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NBC's ‘Sing-Off’ may make a star of Pismo resident

Correction: An earlier version of this story incorrectly said Mary Meserve-Miller was the artistic director at San Luis Obispo Little Theatre. She was the development director.

Last Monday, Joanna Jones had a difficult choice to make: study for her Shakespeare final or watch herself perform on national television.

The Pismo Beach resident and 2008 Nipomo High School graduate was still fretting over her decision a half hour before she was to appear on NBC’s “The Sing-Off” when local theater director Mary Meserve-Miller called to tell her how proud she was.

“I said, ‘Put the freakin’ book down — you’re going to be on national TV,’ ” said Meserve-Miller, who cast Jones in her 2008 musical “What’d I Say, a Musical Tribute to Ray Charles.” “ ‘You don’t need a final — you need an agent.’ ”

So Jones came up with a compromise: She would go to a friend’s place and watch the opening number, then hit the books.

“But clearly there was no way I could not watch it,” said Jones, a junior studying musical theater at UCLA. “So I went over there, I saw the first number, and I was like, ‘Ok, just kidding — I’m staying.’ ”

It turns out, she was one of more than 8 million to watch the show, which The New York Times recently called “one of the few true ratings surprises of the fall television season.”

Benefiting from the success of Fox television’s hit “Glee,” the show features 10 a cappella groups competing for $100,000 and a contract with Sony Music.

Jones is competing with her group, the Backbeats, composed mostly of students from UCLA and USC.

After advancing during Wednesday’s episode, Jones and the Backbeats will appear on the show again tonight at 8 on local NBC television affiliate KSBY.

While the Backbeats features 10 members, Jones has been the lead singer for the first two episodes. And when the show selected members of the various groups to sing at the Macy’s Thanksgiving Day Parade, Jones kicked off their rendition of U2’s “Beautiful Day.”

“I’ve watched the Macy’s parade every year since I was a little girl,” said Jones, who’d never been to the East Coast before. “New York is so beautiful, especially at this time, when they decorate everything for Christmas.”

Judging by her heightened profile, Jones, may be traveling a lot more in her future.

“She’s a prodigy,” said Meserve-Miller, who called her “the next Zac Efron,” referring to the Arroyo Grande High School graduate who became a teen heartthrob.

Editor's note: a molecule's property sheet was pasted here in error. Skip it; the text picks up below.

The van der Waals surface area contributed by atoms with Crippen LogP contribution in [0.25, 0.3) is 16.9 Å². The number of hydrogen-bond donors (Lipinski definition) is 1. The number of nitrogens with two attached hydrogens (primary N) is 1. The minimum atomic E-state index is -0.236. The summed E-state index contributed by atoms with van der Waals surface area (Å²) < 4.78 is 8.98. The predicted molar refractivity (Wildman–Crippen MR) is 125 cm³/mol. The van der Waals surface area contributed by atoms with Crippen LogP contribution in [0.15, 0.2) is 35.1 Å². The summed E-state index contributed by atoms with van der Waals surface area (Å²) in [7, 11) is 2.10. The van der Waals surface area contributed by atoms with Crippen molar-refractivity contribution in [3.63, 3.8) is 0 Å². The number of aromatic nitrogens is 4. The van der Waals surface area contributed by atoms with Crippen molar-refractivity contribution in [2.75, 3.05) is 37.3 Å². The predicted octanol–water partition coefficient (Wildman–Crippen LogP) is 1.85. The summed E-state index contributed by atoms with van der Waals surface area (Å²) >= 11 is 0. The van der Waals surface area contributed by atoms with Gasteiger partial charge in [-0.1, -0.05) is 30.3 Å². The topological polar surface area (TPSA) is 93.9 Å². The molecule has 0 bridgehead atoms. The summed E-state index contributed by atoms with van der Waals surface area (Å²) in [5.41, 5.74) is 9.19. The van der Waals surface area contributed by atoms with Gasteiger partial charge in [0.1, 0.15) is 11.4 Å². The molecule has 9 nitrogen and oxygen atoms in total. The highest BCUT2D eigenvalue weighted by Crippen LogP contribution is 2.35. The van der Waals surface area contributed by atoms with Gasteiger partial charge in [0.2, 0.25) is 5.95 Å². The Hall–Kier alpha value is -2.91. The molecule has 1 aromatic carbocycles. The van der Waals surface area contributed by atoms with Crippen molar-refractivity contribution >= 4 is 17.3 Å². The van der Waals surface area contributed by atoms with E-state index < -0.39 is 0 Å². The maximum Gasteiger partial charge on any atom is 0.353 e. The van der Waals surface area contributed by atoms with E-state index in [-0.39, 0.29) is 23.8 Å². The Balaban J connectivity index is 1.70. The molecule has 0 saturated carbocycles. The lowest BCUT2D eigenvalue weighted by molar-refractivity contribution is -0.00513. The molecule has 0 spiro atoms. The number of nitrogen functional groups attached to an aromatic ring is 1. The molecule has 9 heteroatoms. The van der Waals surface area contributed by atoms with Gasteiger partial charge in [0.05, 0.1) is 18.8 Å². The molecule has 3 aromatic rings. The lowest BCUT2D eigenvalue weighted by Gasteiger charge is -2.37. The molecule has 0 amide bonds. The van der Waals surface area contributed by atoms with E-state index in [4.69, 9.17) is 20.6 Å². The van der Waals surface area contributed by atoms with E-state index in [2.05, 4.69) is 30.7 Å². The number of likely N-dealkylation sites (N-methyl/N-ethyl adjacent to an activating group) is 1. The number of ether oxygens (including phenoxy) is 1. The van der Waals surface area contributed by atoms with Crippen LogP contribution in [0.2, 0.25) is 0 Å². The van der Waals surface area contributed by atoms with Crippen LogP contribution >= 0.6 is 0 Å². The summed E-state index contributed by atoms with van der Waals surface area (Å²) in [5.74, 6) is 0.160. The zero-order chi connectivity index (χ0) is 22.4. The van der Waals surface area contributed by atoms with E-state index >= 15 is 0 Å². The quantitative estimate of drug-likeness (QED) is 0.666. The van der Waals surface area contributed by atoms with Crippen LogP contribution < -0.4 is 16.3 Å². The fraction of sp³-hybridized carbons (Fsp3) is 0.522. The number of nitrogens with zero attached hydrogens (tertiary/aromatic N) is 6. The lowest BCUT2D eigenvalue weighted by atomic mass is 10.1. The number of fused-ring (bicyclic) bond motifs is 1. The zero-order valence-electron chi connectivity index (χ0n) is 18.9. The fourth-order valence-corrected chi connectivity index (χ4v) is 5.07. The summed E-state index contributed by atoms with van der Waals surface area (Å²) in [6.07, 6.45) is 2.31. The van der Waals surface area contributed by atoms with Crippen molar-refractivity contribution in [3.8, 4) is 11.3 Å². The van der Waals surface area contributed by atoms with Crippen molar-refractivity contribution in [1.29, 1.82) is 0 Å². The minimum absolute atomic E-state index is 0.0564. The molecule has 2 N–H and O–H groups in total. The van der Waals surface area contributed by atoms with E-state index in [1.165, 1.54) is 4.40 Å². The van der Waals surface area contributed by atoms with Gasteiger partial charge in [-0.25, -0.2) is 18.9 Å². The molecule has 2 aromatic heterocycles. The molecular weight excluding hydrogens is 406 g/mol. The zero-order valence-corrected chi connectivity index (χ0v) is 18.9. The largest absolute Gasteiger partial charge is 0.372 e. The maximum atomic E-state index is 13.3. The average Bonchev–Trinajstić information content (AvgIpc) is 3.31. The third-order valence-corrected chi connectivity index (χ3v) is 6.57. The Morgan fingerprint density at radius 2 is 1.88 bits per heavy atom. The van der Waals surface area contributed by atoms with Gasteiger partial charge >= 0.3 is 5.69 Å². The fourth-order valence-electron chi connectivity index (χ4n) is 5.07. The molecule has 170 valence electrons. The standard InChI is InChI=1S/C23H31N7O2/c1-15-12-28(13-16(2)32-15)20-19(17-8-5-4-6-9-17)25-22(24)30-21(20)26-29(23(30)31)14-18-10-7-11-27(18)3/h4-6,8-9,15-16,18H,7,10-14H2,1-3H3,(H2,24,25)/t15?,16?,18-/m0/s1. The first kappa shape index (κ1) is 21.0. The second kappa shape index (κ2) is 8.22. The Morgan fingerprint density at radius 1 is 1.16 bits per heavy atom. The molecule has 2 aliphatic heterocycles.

Robyn Metchik, the Nipomo High School drama teacher who taught Efron when she worked at Arroyo Grande High, agreed.

“You’ll see her on Broadway, you’ll see her in films,” said Metchik, who worked with Jones for six years and also teaches at Mesa and Paulding middle schools. “She could be a character actress, she can be a diva, she can be a geek. She has an incredible range — alto to high soprano.”

Even NBC seems to recognize Jones’ talent, giving her much exposure in the Macy’s parade and commercials promoting the show.

“They get her,” local choreographer Suzy Miller said. “She has the ‘It’ factor.”

Childhood start

Jones said her first memory of singing goes back to when she was 4 years old.

“It was a Christmas play at my little Christian school in Santa Maria,” she said. “I had a solo.”

Jones continued to act, sing and dance in school and community theater productions. Despite her talents, Jones has always remained humble, rooting for others to succeed, Meserve-Miller said.

“This is the kind of person you want this to happen to,” she said.

A couple of years ago, Meserve-Miller, then development director at the San Luis Obispo Little Theatre, heard about Jones from her husband, Mike, who’d seen Jones perform in “Aida” at Nipomo High. On his recommendation, Meserve-Miller went on a talent-seeking mission.

“My jaw was on the floor,” she said. “I looked at (Mike) and said, ‘She will be in one of my shows before she goes to Los Angeles.’ ”

In “What’d I Say,” performed at the Clark Center in Arroyo Grande, Jones performed a duet with her father and belted out a stirring Aretha Franklin-style version of “Bridge Over Troubled Waters.”

A few months later, she went on to UCLA, where she got involved with a competitive a cappella group called Awaken.

Meanwhile, USC student Kenton Chen saw the first season of “The Sing-Off” and decided he had to be on the show. So he assembled a group of the best a cappella singers he could find. And after several auditions with “The Sing-Off,” the Backbeats were in.

And suddenly, Jones was on network TV.

“Early in the year, this wasn’t on my radar,” she said.

When asked if this was her big break, she was careful not to get too excited. Yet, it’s hard not to think of the possibilities.

“I’ve always been interested in television and film,” she said.

In the first episode, she belted out a version of Beyonce’s “If I Were a Boy.” This past week, she led the Backbeats through “Breakeven” by Irish band the Script.

She hasn’t had any offers yet — which Jones said is sort of a good thing because she still has the stress of school, plus the show, which concludes with a live finale Dec. 20.

Mum’s the word on whether her group has advanced in the already-taped episodes leading to the final. But the future looks good.

“I hope she does it all,” Miller said. “But I’d love to see her go Broadway.”

With her exposure, she just might. But first Jones will return home to perform for the opening weekend of Meserve-Miller’s musical “Best of the Original Legends Series,” beginning Dec. 31 at the Clark Center.

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